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Heterogeneous accretion of Earth inferred from Mo-Ru isotope systematics

Hopp, Timo and Budde, Gerrit and Kleine, Thorsten (2020) Heterogeneous accretion of Earth inferred from Mo-Ru isotope systematics. Earth and Planetary Science Letters, 534 . Art. No. 116065. ISSN 0012-821X. https://resolver.caltech.edu/CaltechAUTHORS:20200313-142323454

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Abstract

The Mo and Ru isotopic compositions of meteorites and the bulk silicate Earth (BSE) hold important clues about the provenance of Earth's building material. Prior studies have argued that non-carbonaceous (NC) and carbonaceous (CC) meteorite groups together define a Mo-Ru ‘cosmic’ correlation, and that the BSE plots on the extension of this correlation. These observations were taken as evidence that the final 10–15% of Earth's accreted material derived from a homogeneous inner disk reservoir with an enstatite chondrite-like isotopic composition. Here, using new Mo and Ru isotopic data for previously uninvestigated meteorite groups, we show that the Mo-Ru correlation only exists for NC meteorites, and that both the BSE and CC meteorites fall off this Mo-Ru correlation. These observations indicate that the final stages of Earth's accretion were heterogeneous and consisted of a mixture of NC and CC materials. The Mo-Ru isotope systematics are best accounted for by either an NC heritage of the late veneer combined with a CC heritage of the Moon-forming giant impactor, or by mixed NC-CC compositions for both components. The involvement of CC bodies in the late-stage accretionary assemblage of Earth is consistent with chemical models for core-mantle differentiation, which argue for the addition of more oxidized and volatile-rich material toward the end of Earth's formation. As such, this study resolves the inconsistencies between homogeneous accretion models based on prior interpretations of the Mo-Ru systematics of meteorites and the chemical evidence for heterogeneous accretion of Earth.


Item Type:Article
Related URLs:
URLURL TypeDescription
https://doi.org/10.1016/j.epsl.2020.116065DOIArticle
ORCID:
AuthorORCID
Hopp, Timo0000-0002-4056-5431
Budde, Gerrit0000-0003-0762-779X
Kleine, Thorsten0000-0003-4657-5961
Additional Information:© 2020 The Author(s). Published by Elsevier Under a Creative Commons license - Attribution-NonCommercial-NoDerivatives 4.0 International (CC BY-NC-ND 4.0) Received 19 September 2019, Revised 30 November 2019, Accepted 30 December 2019, Available online 17 January 2020. We gratefully acknowledge Addi Bischoff, Knut Metzler, the Institute of Meteoritics, University of New Mexico, and NASA for providing samples. US Antarctic meteorite samples are recovered by the Antarctic Search for Meteorites (ANSMET) program, which has been funded by NSF and NASA, and characterized and curated by the Department of Mineral Sciences of the Smithsonian Institution and Astromaterials Curation Office at NASA Johnson Space Center. We further thank Ulla Heitmann for technical support and sample preparation. This research received funding to Thorsten Kleine from the European Research Council under the European Community's Seventh Framework Program (FP7/2007-2013 Grant Agreement 616564 ‘ISOCORE’) and was supported by the Deutsche Forschungsgemeinschaft (SFB-TRR170, subproject B3). This is TRR 170 publication No. 85. The authors declare that they have no known competing financial interests or personal relationships that could have appeared to influence the work reported in this paper.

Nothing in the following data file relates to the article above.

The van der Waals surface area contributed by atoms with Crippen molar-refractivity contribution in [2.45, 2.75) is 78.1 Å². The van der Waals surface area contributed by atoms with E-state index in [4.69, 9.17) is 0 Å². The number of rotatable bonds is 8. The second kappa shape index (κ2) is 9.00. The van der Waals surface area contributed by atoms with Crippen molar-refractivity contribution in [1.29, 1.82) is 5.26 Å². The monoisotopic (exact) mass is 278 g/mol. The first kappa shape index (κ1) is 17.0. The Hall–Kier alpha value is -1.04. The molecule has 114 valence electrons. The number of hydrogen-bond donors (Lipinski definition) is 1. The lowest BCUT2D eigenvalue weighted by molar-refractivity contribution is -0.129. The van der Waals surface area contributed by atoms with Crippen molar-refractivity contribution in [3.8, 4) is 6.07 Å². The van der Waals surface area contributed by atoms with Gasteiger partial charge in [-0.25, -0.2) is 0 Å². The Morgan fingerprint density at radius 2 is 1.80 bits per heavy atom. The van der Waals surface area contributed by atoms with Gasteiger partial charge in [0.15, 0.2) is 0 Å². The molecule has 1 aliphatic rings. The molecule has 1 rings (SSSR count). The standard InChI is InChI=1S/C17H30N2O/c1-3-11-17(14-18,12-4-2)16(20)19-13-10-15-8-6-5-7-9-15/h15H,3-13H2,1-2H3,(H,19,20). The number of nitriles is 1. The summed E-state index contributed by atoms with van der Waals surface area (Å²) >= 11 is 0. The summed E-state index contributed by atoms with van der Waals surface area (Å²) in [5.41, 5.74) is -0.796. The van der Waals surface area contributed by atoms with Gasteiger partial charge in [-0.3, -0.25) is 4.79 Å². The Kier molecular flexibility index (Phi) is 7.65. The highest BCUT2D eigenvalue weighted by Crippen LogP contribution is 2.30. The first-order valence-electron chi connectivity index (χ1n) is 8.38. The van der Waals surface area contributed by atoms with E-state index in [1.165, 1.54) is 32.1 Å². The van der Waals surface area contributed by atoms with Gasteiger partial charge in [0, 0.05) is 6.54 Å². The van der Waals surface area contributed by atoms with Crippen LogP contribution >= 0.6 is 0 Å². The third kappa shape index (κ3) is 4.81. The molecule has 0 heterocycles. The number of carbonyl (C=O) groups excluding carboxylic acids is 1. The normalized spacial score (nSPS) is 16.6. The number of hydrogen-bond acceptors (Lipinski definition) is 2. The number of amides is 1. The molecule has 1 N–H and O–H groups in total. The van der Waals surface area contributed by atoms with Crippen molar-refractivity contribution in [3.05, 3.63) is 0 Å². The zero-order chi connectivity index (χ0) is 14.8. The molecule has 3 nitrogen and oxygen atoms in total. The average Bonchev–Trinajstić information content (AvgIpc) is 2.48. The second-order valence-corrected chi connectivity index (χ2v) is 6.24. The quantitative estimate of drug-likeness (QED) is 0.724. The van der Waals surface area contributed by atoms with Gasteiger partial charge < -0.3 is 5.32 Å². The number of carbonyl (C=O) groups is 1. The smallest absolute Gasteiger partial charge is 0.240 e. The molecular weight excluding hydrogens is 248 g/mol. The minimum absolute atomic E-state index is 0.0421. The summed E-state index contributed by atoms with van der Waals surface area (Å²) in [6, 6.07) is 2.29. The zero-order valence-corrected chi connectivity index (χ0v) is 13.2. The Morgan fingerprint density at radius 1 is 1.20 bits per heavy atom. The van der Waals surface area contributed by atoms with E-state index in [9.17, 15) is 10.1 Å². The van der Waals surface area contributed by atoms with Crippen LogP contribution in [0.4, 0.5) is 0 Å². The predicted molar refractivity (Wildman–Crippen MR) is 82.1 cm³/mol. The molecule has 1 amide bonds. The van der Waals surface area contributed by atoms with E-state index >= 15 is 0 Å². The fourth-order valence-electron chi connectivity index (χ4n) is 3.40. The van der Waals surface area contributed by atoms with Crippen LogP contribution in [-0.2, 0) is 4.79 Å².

Funders:
Funding AgencyGrant Number
European Research Council (ERC)616564
Deutsche Forschungsgemeinschaft (DFG)SFB-TRR170
Subject Keywords:late stage accretion; heterogeneous accretion; siderophile elements; nucleosynthetic isotope anomalies; isotope dichotomy; origin of volatiles
Record Number:CaltechAUTHORS:20200313-142323454
Persistent URL:https://resolver.caltech.edu/CaltechAUTHORS:20200313-142323454
Official Citation:Timo Hopp, Gerrit Budde, Thorsten Kleine, Heterogeneous accretion of Earth inferred from Mo-Ru isotope systematics, Earth and Planetary Science Letters, Volume 534, 2020, 116065, ISSN 0012-821X, https://doi.org/10.1016/j.epsl.2020.116065.
Usage Policy:No commercial reproduction, distribution, display or performance rights in this work are provided.
ID Code:101914
Collection:CaltechAUTHORS
Deposited By: George Porter
Deposited On:16 Mar 2020 14:03
Last Modified:16 Mar 2020 14:03

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